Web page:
“I can show Brock, ‘Hey, maybe at the top of your route, you can sink your hips a little bit more,’” Hartley said. “‘You can rage out of your break a little bit faster.’”

What Hartley doesn’t have to do with Bowers is motivate him.

“The kid’s the hardest worker I’ve ever met,” Hartley said. “He’ll be the first one to breakfast, he’ll be the first one in the training room to get his ankles taped. He’ll be the first one in the meeting room. He’ll be the last one to leave the field.”

In practice, when Hartley takes Bowers out of a drill to give his backups opportunities, Bowers gets ticked off and wants to know what he did wrong.

Hartley said he answers back, “Nothing, buddy. Just stand right here. It’s O.K.”

If the tight ends do 10-yard sprints, Bowers wins those. If it’s 30 yards, Bowers wins those, too. At SEC Media Days in July, Smart shared an anecdote about how the younger tight ends conspired to take down the king one day during the offseason condition program. The team has a conditioning drill in which players sprint 100 yards down the field, jog across the width of the end zone and then sprint back 100 yards.

Bowers’ tight-end teammates decided one of them would go full blast on one sprint to challenge him while the others hung back, and then another tight end would be more rested to take on a presumably fatigued Bowers on the ensuing sprint. It bears mention that the conspirators weren’t clumsy oafs; Hartley has recruited a series of four-star prospects to eventually succeed Bowers.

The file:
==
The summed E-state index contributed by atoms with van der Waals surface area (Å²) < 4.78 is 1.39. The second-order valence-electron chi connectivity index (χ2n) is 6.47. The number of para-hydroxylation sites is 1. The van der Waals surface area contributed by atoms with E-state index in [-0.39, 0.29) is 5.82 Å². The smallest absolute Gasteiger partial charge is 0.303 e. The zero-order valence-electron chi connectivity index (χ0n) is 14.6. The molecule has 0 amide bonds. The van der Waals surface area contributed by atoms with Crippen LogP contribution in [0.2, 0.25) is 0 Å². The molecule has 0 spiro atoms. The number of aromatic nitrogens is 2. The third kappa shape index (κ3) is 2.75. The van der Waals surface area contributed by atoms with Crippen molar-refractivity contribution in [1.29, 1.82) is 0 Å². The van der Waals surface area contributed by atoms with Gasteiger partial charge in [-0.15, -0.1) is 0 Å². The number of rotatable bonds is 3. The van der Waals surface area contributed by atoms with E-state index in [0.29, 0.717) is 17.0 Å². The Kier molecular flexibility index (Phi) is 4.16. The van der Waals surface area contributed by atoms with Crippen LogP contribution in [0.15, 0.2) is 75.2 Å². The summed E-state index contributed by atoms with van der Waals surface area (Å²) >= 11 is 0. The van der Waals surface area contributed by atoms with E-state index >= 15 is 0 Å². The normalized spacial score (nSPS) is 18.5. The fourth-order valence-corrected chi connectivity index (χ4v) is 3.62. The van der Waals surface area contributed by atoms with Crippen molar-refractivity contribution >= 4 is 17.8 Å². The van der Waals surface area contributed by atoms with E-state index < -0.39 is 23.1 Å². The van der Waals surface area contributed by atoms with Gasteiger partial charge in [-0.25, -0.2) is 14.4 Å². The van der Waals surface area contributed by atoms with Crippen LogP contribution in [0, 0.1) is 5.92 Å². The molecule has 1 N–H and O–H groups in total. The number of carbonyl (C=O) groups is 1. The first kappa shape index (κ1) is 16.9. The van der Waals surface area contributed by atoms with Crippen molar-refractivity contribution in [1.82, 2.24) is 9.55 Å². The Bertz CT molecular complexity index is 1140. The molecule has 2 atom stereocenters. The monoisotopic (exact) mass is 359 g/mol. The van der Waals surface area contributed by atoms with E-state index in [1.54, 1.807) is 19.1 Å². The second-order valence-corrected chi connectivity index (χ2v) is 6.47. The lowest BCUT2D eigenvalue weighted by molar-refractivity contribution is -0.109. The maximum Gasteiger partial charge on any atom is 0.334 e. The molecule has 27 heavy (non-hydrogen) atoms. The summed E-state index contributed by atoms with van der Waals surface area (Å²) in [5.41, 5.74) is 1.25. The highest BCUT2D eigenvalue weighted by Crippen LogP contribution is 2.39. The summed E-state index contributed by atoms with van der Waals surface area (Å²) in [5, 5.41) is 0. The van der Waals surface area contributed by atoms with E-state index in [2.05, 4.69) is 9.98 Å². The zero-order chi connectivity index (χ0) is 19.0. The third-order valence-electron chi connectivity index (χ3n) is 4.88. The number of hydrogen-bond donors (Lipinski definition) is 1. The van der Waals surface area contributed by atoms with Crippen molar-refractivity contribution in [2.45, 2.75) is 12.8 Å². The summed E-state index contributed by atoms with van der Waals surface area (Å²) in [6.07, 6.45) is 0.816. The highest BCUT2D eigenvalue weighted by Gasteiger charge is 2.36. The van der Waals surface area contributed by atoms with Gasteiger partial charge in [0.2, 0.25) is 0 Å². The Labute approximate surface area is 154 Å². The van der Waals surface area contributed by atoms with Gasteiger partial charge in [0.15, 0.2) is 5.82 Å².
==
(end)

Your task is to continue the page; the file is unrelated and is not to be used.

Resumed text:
Smart said that Bowers “beat every single one of them turn by turn by turn while they rested and waited up, and they just couldn’t beat the old vet.”

It isn’t just that Bowers is fast. It’s that, in a competition in which his peers were stacking the deck against him, he refused to allow himself to finish second.

“He’s got extreme talent,” Hartley said. “He can run, he can jump, he can catch, he’s tough. But what makes him special to me is just his competitiveness. He is the ultimate competitor. The kid doesn’t want to lose in anything.”